What were you doing in '93?

Dorfman: I was at NSCAD. It's interesting that '93 was the year that The Coast came out and that this is what we're reflecting upon. I came around to film again---as a kid I had, in those days, it was super-8. My dad had a whole bunch of super-8 movies when we were kids and then the film got too expensive and it was kind of a hobby and he wasn't into it anymore. When I was about 12, I dug out the camera and it was funny because I was always into photography and one of the things I'd gotten at some point was a Kodak camera that was Polaroid.

And then Polaroid sued Kodak because they were the only ones making Polaroid cameras, and they asked everybody to give their cameras back and they gave everybody at $50 gift certificate for Kodak. So I took the camera back and I bought super-8 film which at that point was probably seven dollars a roll or something. I had this whole stack of super-8 film. That's what I started making super-8 films with.

But it never occurred to me that---and this is where I think maybe the biggest difference was at that time---that you could actually make a living doing it, making films. Because we really didn't have it in school, I was doing it completely on my own---now there are so many media programs in school---and I was really into sort of what you were saying: I'd make something and then show it to people. It was really the combination of storytelling and technology and audience. There were these components that were really thrilling. And the magic of film, literally: you'd send it off and it was nothing in this little black plastic canister, and you'd get it back and hold it up and be like 'Oh my god, there's an image there!' So eventually I started showing these films.

But then I went to university, and I kept coming back to art. So I left university and went to NSCAD and immediately what I was drawn to was filmmaking. But there was no real filmmaking program at NSCAD, there was just the film co-op . So it would've been 1993, I started going to the co-op. I started making films through the one class they had at NSCAD, which was in conjunction with the co-op.

That was the year I made sort of my first short, an experimental documentary. I had been in Montreal when those women were killed, the December 6 women, the 14 women. And obviously like everybody else in the world it had a huge impact on me. And that year I made a film, it was a graffiti art film. I got friends of mine and we went under the bridges in the south end and we did these huge, larger-than-life images of 14 women under the bridge, and I filmed it.

Eisener:: Awesome.

Dorfman: That was probably the first film I did that I showed in front of a wide audience. And that would've been 1993. What were you doing in 1993? Were you born yet? I'm just kidding. You're older than 15 years old.

How long from starting to make shorts to Parsley Days?

Dorfman: I made Parsley Days in the summer of 1999. The thing you have to understand is, I've never had a plan. I never thought 'I want to make Hollywood films' or whatever the pinnacle of the career trajectory I seem to be on as a filmmaker is. If I've ever had a credo, it's that I want to make the films that are the most honest and have the most integrity for me. When I made Parsley Days, I really feel like I had no idea what was going to happen. It felt like a big experiment.

I spent a number of years as a camera assistant. Really to learn camera, I was quite interested in becoming a cinematographer at that time and then became more interested in being an actual storyteller. So I ended up making Parsley Days literally on a wing and a prayer, whatever that phrase is, cause I was collecting short ends of film; I had a great community of artists and filmmakers in the community so I just cobbled together a crew and somehow I managed to finish it on credit cards, and then it got into the Toronto film festival---it really just kind of took off.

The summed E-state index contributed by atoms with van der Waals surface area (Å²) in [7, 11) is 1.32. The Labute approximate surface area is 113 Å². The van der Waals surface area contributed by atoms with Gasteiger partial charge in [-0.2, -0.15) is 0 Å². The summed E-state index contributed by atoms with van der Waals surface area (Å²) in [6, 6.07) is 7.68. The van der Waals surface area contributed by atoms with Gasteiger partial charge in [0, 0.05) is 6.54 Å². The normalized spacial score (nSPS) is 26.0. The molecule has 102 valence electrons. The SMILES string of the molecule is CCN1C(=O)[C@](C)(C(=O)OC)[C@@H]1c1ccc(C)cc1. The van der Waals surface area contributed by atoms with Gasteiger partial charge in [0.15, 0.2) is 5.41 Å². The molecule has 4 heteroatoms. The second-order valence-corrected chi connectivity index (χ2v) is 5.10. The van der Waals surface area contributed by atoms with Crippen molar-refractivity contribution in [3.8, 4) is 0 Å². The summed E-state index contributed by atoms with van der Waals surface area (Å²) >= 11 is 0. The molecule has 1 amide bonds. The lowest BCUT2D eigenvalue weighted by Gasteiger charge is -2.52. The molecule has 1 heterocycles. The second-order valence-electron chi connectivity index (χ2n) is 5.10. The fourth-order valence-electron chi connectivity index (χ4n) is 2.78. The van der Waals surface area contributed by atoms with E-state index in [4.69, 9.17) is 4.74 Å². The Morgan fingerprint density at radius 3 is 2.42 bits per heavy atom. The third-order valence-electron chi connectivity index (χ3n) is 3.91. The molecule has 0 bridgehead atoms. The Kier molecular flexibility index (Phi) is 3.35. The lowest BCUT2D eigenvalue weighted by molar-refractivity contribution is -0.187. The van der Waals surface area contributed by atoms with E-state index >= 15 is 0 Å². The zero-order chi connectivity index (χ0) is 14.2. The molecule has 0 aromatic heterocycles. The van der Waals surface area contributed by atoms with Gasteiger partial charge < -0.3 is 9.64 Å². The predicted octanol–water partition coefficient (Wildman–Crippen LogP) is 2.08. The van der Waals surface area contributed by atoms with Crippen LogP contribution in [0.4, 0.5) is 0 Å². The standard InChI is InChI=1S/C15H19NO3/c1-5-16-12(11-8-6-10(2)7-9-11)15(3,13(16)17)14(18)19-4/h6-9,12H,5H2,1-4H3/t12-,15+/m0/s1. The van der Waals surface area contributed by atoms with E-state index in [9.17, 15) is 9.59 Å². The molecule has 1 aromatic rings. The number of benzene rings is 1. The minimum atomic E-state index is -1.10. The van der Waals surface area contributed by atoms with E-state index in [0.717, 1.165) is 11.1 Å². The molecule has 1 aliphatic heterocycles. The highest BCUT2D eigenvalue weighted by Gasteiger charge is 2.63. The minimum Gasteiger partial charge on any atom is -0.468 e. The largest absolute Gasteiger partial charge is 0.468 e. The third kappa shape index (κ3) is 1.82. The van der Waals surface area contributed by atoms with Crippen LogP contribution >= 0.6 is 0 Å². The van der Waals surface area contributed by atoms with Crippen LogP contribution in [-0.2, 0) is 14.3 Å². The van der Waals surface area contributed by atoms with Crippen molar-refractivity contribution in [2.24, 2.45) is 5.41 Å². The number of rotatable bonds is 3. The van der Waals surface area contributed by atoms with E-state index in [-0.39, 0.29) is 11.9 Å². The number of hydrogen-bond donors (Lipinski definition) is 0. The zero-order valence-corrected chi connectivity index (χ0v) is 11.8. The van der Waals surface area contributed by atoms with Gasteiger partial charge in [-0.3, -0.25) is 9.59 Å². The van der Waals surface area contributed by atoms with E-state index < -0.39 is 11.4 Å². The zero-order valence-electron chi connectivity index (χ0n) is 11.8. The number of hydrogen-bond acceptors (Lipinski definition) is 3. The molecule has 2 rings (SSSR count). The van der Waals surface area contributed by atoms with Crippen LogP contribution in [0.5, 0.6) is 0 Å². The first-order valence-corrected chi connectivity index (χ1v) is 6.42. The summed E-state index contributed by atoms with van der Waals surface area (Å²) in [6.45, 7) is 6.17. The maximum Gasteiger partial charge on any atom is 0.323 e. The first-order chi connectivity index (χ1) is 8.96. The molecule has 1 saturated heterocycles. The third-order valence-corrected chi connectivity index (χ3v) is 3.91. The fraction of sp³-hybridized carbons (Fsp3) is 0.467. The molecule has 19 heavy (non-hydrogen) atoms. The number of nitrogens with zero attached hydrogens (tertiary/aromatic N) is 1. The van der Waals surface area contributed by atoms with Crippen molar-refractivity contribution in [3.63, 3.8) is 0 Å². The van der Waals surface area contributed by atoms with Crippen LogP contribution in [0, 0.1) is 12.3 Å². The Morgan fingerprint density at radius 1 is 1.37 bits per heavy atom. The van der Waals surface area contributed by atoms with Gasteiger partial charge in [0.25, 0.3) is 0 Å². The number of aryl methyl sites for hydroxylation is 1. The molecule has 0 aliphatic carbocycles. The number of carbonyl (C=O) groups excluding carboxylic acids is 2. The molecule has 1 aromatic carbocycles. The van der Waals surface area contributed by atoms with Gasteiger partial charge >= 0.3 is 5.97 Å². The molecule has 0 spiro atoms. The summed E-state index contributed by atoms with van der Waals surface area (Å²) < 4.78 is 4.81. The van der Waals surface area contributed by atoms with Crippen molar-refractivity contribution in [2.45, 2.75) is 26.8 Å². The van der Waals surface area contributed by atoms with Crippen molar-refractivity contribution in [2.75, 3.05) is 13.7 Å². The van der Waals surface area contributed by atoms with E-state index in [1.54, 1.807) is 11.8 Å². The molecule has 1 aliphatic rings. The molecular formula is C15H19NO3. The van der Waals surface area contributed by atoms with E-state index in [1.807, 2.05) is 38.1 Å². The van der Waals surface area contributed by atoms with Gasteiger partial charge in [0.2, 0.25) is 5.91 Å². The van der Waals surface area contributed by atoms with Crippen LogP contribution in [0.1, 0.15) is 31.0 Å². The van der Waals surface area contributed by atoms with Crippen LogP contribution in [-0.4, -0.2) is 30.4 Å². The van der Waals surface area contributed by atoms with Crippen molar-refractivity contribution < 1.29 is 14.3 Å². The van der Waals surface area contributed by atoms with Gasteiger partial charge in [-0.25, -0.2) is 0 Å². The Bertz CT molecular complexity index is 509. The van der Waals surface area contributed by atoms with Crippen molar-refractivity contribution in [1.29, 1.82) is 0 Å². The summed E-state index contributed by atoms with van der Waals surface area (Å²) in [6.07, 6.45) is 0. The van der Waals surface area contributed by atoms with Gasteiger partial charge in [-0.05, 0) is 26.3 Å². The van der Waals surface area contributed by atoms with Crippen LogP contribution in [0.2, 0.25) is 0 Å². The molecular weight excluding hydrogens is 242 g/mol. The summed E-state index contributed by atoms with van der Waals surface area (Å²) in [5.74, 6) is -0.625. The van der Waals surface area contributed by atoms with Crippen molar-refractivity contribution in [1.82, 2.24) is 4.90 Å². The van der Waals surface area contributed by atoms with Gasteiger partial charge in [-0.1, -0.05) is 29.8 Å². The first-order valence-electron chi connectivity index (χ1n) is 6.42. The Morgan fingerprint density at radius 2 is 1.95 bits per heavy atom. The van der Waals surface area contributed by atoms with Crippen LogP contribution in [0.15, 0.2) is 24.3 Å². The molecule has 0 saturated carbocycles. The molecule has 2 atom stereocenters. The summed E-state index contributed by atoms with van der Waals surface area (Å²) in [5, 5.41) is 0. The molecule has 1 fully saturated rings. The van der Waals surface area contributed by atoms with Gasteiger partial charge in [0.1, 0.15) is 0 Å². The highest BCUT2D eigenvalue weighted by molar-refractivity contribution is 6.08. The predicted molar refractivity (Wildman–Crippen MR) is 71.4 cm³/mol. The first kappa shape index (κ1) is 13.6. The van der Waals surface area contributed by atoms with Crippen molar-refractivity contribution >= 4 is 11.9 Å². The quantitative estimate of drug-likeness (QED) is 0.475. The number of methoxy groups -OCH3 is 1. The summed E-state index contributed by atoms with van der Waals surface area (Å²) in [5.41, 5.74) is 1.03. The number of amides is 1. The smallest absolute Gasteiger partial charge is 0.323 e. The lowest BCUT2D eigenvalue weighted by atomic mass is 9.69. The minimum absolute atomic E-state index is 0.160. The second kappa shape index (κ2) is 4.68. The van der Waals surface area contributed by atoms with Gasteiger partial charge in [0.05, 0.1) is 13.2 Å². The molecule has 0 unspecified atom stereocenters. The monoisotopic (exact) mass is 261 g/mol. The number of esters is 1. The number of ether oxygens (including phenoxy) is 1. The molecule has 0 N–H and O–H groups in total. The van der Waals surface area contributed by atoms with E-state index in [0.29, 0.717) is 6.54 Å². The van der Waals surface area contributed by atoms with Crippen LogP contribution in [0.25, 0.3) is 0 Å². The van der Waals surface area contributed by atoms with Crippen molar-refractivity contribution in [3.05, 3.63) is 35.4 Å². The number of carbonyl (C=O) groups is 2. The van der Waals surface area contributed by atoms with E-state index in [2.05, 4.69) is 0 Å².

And it was really incredible and thrilling and definitely enabled me to make my second feature, and through that I started working with my writing partner, but I've always been very open. I guess I just don't ever know what's gonna be next, and I feel like anything can happen at anytime. What about you? Do you see a certain trajectory?

Eisener:: I love film, and I'd love to keep making film, so that's my goal.

Dorfman: What I mean is, we can all make films. All you have to do is say 'I'm a filmmaker' and put it on YouTube and the next day have an audience. In some ways it's a really exciting time for filmmakers because there's nothing in our way. It's not like deciding I want to be a dental hygienist---you actually have to go to school and jump through some hoops and apply for the job. I mean, really, it's modern-day storytelling---it used to be cave people, telling stories around a fire in a cave, talking about the kill that day or whatever. When you say 'I wanna keep making films,' are you interested in all kinds of films, or documentary or short or specifically feature films?

Eisener:: My main focus is feature films. I am doing documentary work right now and it's great, I'd love to keep doing that too. But I guess I just want to continue to be able to keep telling stories and do what I need to make a living at it as well. I could get a job doing something else, but I'd love for my main focus just to be working on films and telling stories. That is my goal, to be able to do that. If I couldn't do it, if I couldn't be making a living doing it, I'd still do it. Before working at Arcadia I was working at a comic book shop, just making movies on my own time.

Dorfman: Do you make comic books too?

Eisener:: No. I'm not that great with drawing, but I'd love to write them.

Eisener:: Yeah, I had an opportunity to shoot a film on 16mm. And it was great. I loved it. Most of my movies are shot on video, started off editing with two VCRS, then moved up to iMovie and then Final Cut Pro. The way you can shoot with video, it doesn't really cost anything. So you can be lazy and just shoot as much as you want. There's some good things about that---I can be a bit looser, a little more creative, I can decide I want to do a different kind of shot and I can just throw it into that position.